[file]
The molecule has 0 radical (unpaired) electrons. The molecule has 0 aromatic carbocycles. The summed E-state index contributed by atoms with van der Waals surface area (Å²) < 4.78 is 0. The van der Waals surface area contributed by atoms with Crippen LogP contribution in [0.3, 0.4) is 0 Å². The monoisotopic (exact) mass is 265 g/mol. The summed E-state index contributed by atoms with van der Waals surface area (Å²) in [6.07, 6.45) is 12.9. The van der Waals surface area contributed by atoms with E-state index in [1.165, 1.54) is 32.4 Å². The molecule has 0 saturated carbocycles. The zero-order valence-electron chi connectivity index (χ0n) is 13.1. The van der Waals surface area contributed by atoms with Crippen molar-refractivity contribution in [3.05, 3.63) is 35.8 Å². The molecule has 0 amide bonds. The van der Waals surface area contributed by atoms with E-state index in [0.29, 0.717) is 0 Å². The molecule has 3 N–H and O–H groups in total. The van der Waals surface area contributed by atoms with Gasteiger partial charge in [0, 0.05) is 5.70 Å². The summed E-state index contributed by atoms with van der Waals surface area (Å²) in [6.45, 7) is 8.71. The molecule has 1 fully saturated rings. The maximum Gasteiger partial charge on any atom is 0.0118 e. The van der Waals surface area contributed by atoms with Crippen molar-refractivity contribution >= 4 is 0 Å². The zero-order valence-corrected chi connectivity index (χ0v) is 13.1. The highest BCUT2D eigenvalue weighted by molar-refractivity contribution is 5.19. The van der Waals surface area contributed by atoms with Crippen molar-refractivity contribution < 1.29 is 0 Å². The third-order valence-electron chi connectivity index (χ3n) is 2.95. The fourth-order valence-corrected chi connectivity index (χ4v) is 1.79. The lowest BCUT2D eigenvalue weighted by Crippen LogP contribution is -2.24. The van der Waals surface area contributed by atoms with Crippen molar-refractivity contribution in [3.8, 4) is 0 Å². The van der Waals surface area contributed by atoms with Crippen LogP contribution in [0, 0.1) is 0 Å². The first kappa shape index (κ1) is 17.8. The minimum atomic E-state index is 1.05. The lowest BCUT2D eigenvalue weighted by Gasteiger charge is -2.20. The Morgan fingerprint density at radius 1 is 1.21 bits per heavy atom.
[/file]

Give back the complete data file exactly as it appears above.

The molecule has 0 radical (unpaired) electrons. The molecule has 0 aromatic carbocycles. The summed E-state index contributed by atoms with van der Waals surface area (Å²) < 4.78 is 0. The van der Waals surface area contributed by atoms with Crippen LogP contribution in [0.3, 0.4) is 0 Å². The monoisotopic (exact) mass is 265 g/mol. The summed E-state index contributed by atoms with van der Waals surface area (Å²) in [6.07, 6.45) is 12.9. The van der Waals surface area contributed by atoms with E-state index in [1.165, 1.54) is 32.4 Å². The molecule has 0 saturated carbocycles. The zero-order valence-electron chi connectivity index (χ0n) is 13.1. The van der Waals surface area contributed by atoms with Crippen molar-refractivity contribution in [3.05, 3.63) is 35.8 Å². The molecule has 0 amide bonds. The van der Waals surface area contributed by atoms with E-state index in [0.29, 0.717) is 0 Å². The molecule has 3 N–H and O–H groups in total. The van der Waals surface area contributed by atoms with Gasteiger partial charge in [0, 0.05) is 5.70 Å². The summed E-state index contributed by atoms with van der Waals surface area (Å²) in [6.45, 7) is 8.71. The molecule has 1 fully saturated rings. The maximum Gasteiger partial charge on any atom is 0.0118 e. The van der Waals surface area contributed by atoms with Crippen molar-refractivity contribution >= 4 is 0 Å². The zero-order valence-corrected chi connectivity index (χ0v) is 13.1. The highest BCUT2D eigenvalue weighted by molar-refractivity contribution is 5.19. The van der Waals surface area contributed by atoms with Crippen molar-refractivity contribution < 1.29 is 0 Å². The third-order valence-electron chi connectivity index (χ3n) is 2.95. The fourth-order valence-corrected chi connectivity index (χ4v) is 1.79. The lowest BCUT2D eigenvalue weighted by Crippen LogP contribution is -2.24. The van der Waals surface area contributed by atoms with Crippen molar-refractivity contribution in [3.8, 4) is 0 Å². The van der Waals surface area contributed by atoms with Crippen LogP contribution in [0, 0.1) is 0 Å². The first kappa shape index (κ1) is 17.8. The minimum atomic E-state index is 1.05. The lowest BCUT2D eigenvalue weighted by Gasteiger charge is -2.20. The Morgan fingerprint density at radius 1 is 1.21 bits per heavy atom.